[10] Meteosat imagery was used to detect dust and clouds (the pixel size is approximately 3 km in West Africa). The images shown in Figure 2 are constructed from the 8.7, 10.8, and 12 μm channels, with the difference between the 12 and 10.8 μm channels displayed in red, the difference between the 10.8 and 8.7 μm channels displayed in green, and the 10.8 μm channel shown in blue. As a result water vapor appears blue and the thermal contrast between the warm land surface and cooler elevated dust means that the dust appears pink [Ackerman, 1997].

Figure 2.

False color Meteosat imagery from 27 June 2007 with the B301 flight track superimposed. The key to the imagery is also shown. Plots are shown for (a) 0030, (b) 0400, and (c) 1200 UTC. Systems A, B, B2, and C are referred to in the text.

[11] In section 3.2, in addition to ECMWF analyses, various satellite products are used. The International Satellite Cloud Climatology Project (ISCCP) D2 monthly mean data set [Rossow et al., 1996] is used to show the seasonal cycle in deep convection and cirrus on a 0.5° grid. Global Total Ozone Mapping Spectrometer (TOMS) aerosol index (AI) products, available on a 1.25° longitude by 1.0° latitude grid, are used to show dust [Herman et al., 1997]. Aerosol index is a measure of the difference between the ultraviolet radiance observed and that expected from a purely gaseous atmosphere. Aerosols that are absorbing in the UV (e.g., dust and smoke) give positive AIs [Prospero et al., 2002]. TOMS AI is sensitive to the height of the boundary layer, but in the western Sahara Engelstaedter and Washington [2007a] noted similar seasonal cycles in infrared dust difference index produced from Meteosat and TOMS AI. In addition to TOMS AI, retrievals of aerosol optical depths (AODs) from the Multiangle Imaging Spectroradiometer (MISR) are used to detect dust (level 3 products on a 0.5° grid [Kahn et al., 2005]). Retrievals of leaf area index (LAI) from the Moderate Resolution Imaging Spectroradiometer (MODIS) [Yang et al., 2006] and volumetric soil moisture from the Advanced Microwave Scanning Radiometer-EOS (AMSR-E) [Njoku, 2004] are also used.

3. Observations From GERBILS of Dust Uplift Close to the ITD on 27 June 2007

[12] ECMWF analyses show that between 1800 UTC on 26 June 2007 and 0600 UTC on 27 June there was a decrease in the geopotential at 1000 hPa in West Africa, and the southwesterly nocturnal monsoon flow led to a northward shift in the ITD (often defined by a dew point of 287 or 288 K [e.g., Eldridge, 1957; Buckle, 1996]) over the region (Figure 1a). This was more pronounced in the northward bulge in the ITD situated over northern Mali (approximately 0°–6°W). On 27 June, in order to start the low-level leg of flight B301, the aircraft descended northwestward, to a point just south of the northern edge of the moist monsoon flow (Figure 1b). The false color satellite images (Figure 2) show that this was close to where deep convection had occurred during the preceding night.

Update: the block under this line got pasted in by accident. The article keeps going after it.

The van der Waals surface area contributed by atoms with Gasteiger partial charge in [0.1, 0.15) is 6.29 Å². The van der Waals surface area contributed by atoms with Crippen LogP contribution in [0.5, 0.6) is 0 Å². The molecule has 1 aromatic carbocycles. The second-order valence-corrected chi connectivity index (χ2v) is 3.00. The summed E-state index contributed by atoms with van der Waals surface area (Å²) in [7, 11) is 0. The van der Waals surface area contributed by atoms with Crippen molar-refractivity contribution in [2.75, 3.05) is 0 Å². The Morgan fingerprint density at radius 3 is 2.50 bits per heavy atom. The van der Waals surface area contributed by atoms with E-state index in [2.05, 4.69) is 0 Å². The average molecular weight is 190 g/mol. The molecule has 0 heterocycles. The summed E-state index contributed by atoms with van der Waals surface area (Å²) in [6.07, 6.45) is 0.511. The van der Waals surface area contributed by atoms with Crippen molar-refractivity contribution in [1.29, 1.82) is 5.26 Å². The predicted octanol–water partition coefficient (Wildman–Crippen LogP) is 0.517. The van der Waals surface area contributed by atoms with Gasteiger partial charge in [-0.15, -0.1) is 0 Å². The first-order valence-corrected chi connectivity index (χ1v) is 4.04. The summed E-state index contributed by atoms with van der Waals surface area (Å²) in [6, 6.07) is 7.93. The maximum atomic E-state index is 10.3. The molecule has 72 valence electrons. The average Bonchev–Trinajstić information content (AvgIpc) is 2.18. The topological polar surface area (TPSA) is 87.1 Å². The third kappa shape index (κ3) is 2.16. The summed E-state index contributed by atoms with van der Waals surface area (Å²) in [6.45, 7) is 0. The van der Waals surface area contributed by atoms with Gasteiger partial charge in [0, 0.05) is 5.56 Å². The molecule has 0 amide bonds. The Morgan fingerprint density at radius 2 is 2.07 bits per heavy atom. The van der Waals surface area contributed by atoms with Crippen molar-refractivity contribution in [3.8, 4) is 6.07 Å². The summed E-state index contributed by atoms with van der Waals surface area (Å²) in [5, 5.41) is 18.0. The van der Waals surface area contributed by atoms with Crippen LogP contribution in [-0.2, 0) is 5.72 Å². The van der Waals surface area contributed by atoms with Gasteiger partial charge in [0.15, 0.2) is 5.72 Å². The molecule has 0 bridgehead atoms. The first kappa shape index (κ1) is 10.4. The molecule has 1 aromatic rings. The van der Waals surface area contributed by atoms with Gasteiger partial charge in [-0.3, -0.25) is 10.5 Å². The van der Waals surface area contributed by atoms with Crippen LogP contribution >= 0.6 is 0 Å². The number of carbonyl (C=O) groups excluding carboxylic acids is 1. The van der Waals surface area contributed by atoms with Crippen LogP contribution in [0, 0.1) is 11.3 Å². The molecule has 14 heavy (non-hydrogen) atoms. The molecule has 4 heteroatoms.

[13] Figure 2a shows that at 0030 UTC three mesoscale convective systems (MCSs) had formed close to the ITD (labeled as A, B, and C) and close to the locations later observed by flight B301. A smaller storm (B2, approximately 200 km across at 0030 UTC) can be seen on the northern edge of storm B. The COSMO forecast and analysis gave deep convection in approximately the correct locations, although there were errors in the mesoscale structures (Figures 1c and 2). Precipitation in COSMO only reached the surface south of 15°N, whereas data from the Tropical Rainfall Measuring Mission showed precipitation at up to 16.3°N (not shown). No cold pool structures were detectable north of 16°N in COSMO. However, especially in West Africa where the observational network is limited, errors in mesoscale cloud cover, precipitation, and cold pool structures are to be expected, especially from a model in which deep convection is not explicitly resolved [Diongue et al., 2002].

3.1. Aircraft Observations and Comparison With the COSMO Model

[14] Data from the northwestward descent to the westward low-level leg of flight B301 and from the low-level leg itself are shown in Figures 3 and 4with the corresponding fields from the COSMO model. The low-level leg started at approximately 1115 UTC, from a point that was located under the clouds remaining from system B2 at approximately 0400 UTC (Figure 2b).

Figure 3.